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Episode 234: Rep. Jim Langevin on Cyber Policy in an Age of Political Polarization

In this episode of the podcast (#234) US Representative Jim Langevin (D-RI), joins Paul to talk about the flurry of legislation passed on Capitol Hill in recent months to boost the U.S.’s cyber defenses. Rep Langevin and Paul talk about how cybersecurity legislation receives bipartisan support -a rarity in Congress these days – and the challenges of protecting U.S. critical infrastructure in an age of sophisticated cyber adversaries like Russia and China.

As always,  you can check our full conversation in our latest Security Ledger podcast at Blubrry. You can also listen to it on iTunes and Spotify. Or, check us out on Google PodcastsStitcherRadio Public and more. Also: if you enjoy this podcast, consider signing up to receive it in your email. Just point your web browser to to get notified whenever a new podcast is posted. 


Political dysfunction is the Zeitgeist on Capitol Hill, where divisions between the two, main political parties have taken center stage and distrust runs deep after a violent attempt by supporters of former President Trump to overturn the November presidential election on January 6.

But even in these challenging times, there are areas of cooperation between the two major parties. One is cybersecurity, where recent months have seen progress in funding improved cyber readiness at the local level. 

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Cyber Policy: An Area of Agreement

One example is the Infrastructure Investment and Jobs Act, passed in November and signed into law by President Biden on November 15. That bill allocated $2 billion to improve the nation’s cyber defenses. That includes $1 billion in grants to improve state and local government cybersecurity and a quarter billion dollars each to fund cyber improvements in rural and municipal utilities and to develop advanced cybersecurity applications and technologies for the energy sector.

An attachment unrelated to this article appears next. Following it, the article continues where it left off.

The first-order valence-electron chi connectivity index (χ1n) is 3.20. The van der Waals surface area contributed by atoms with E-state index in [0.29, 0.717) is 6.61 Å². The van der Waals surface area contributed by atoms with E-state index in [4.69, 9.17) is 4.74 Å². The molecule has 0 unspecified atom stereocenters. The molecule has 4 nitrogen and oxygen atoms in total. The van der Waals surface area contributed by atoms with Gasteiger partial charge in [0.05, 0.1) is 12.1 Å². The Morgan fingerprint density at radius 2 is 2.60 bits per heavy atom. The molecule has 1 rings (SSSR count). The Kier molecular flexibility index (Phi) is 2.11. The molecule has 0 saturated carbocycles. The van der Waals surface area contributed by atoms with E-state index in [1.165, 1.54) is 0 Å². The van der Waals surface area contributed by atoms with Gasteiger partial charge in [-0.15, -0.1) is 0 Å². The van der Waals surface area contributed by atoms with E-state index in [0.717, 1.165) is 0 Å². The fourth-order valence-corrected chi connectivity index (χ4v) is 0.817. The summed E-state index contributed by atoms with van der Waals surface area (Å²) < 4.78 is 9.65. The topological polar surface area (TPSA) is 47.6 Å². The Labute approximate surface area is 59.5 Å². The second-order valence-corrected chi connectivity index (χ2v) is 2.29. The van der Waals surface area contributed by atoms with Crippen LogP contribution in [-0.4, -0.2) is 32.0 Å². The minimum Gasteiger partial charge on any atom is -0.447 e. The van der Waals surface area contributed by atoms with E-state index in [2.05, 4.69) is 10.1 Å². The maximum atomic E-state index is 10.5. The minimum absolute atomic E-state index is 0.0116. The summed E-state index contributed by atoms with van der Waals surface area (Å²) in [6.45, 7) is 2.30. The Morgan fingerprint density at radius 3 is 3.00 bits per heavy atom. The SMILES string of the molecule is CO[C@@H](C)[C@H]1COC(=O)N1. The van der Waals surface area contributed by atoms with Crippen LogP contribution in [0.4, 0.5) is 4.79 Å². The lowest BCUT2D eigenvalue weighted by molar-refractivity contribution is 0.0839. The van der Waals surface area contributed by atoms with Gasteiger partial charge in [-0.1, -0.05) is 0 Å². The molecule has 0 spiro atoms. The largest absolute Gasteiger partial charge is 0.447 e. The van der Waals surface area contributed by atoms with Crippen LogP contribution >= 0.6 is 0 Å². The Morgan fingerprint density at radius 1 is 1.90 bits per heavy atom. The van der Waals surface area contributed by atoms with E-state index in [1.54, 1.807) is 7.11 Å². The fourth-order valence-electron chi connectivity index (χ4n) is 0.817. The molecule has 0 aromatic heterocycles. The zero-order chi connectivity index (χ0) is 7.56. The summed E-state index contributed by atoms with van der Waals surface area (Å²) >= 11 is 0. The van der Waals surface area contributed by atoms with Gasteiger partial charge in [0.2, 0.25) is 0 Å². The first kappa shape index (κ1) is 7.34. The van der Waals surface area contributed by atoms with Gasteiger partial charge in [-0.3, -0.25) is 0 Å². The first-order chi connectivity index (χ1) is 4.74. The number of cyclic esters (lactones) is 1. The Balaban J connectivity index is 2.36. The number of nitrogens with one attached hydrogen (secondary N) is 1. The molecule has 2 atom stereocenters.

Rep. Jim Langevin is a Democratic Representative from Rhode Island.
Jim Langevin is a Democratic Representative from Rhode Island.

Another is the K-12 Cybersecurity Act, signed into law by President Biden in October. That bill instructs the Cybersecurity and Infrastructure Security Agency (CISA) to examine the risks and challenges that schools face in securing their systems. sensitive student and employee records and challenges related to remote-learning Using their findings, CISA is charged with creating cybersecurity recommendations and other voluntary resources for schools to use when implementing their cybersecurity solutions. 

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Our guest on this week’s podcast is one of the co-sponsors of the K-12 Cybersecurity Act and one of the most outspoken advocates of investing in cybersecurity. Representative Jim Langevin of Rhode Island is an 11 term congressman and member of the Democratic party. A hawk on cybersecurity, Langevin was the driving force behind the creation of the nation’s first National Cyber Director – a role now filled by Chris Inglis – who principal advisor to the president on cybersecurity policy and strategy. 

In this interview, recorded in January, Rep. Langevin and I talk about some of the achievements on the cybersecurity front in recent months and whether continued bipartisan cooperation on cybersecurity policy is possible. We also talk about the challenges of attributing cyber attacks and of securing US critical infrastructure like the US electric grid. 

Report: Critical Infrastructure Cyber Attacks A Global Crisis

Representative Langevin recently announced his decision not to run for re-election. In this conversation, he and I talk about the evolution of cybersecurity as a national security issue and what lies ahead. To start out I asked Rep. Langevin about some of the recent headlines, including recent cyber attacks on Ukrainian government entities and – on the other hand – Russia’s arrest of alleged members of the REVIL ransomware groups. 

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